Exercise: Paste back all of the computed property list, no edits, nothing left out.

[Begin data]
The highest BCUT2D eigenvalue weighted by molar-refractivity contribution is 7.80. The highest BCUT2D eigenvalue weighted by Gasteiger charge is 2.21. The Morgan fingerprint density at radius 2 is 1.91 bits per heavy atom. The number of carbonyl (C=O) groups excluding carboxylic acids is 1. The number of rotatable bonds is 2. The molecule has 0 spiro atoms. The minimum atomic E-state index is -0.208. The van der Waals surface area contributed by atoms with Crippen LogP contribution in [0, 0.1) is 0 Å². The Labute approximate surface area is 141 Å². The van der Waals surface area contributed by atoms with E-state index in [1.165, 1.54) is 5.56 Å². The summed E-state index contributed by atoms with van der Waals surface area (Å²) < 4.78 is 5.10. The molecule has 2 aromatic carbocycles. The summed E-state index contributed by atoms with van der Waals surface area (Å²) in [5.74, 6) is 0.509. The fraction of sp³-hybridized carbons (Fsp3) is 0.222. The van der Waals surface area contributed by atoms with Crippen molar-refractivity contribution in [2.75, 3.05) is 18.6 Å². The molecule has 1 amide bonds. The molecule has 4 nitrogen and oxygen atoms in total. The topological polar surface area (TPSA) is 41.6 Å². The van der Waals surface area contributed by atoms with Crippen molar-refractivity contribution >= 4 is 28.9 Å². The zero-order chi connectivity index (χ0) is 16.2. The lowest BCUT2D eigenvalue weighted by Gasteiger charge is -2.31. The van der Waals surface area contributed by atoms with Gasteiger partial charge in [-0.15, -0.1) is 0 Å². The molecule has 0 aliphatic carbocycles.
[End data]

The highest BCUT2D eigenvalue weighted by molar-refractivity contribution is 7.80. The highest BCUT2D eigenvalue weighted by Gasteiger charge is 2.21. The Morgan fingerprint density at radius 2 is 1.91 bits per heavy atom. The number of carbonyl (C=O) groups excluding carboxylic acids is 1. The number of rotatable bonds is 2. The molecule has 0 spiro atoms. The minimum atomic E-state index is -0.208. The van der Waals surface area contributed by atoms with Crippen LogP contribution in [0, 0.1) is 0 Å². The Labute approximate surface area is 141 Å². The van der Waals surface area contributed by atoms with E-state index in [1.165, 1.54) is 5.56 Å². The summed E-state index contributed by atoms with van der Waals surface area (Å²) < 4.78 is 5.10. The molecule has 2 aromatic carbocycles. The summed E-state index contributed by atoms with van der Waals surface area (Å²) in [5.74, 6) is 0.509. The fraction of sp³-hybridized carbons (Fsp3) is 0.222. The van der Waals surface area contributed by atoms with Crippen molar-refractivity contribution in [2.75, 3.05) is 18.6 Å². The molecule has 1 amide bonds. The molecule has 4 nitrogen and oxygen atoms in total. The topological polar surface area (TPSA) is 41.6 Å². The van der Waals surface area contributed by atoms with Crippen molar-refractivity contribution >= 4 is 28.9 Å². The zero-order chi connectivity index (χ0) is 16.2. The lowest BCUT2D eigenvalue weighted by Gasteiger charge is -2.31. The van der Waals surface area contributed by atoms with Gasteiger partial charge in [-0.15, -0.1) is 0 Å². The molecule has 0 aliphatic carbocycles.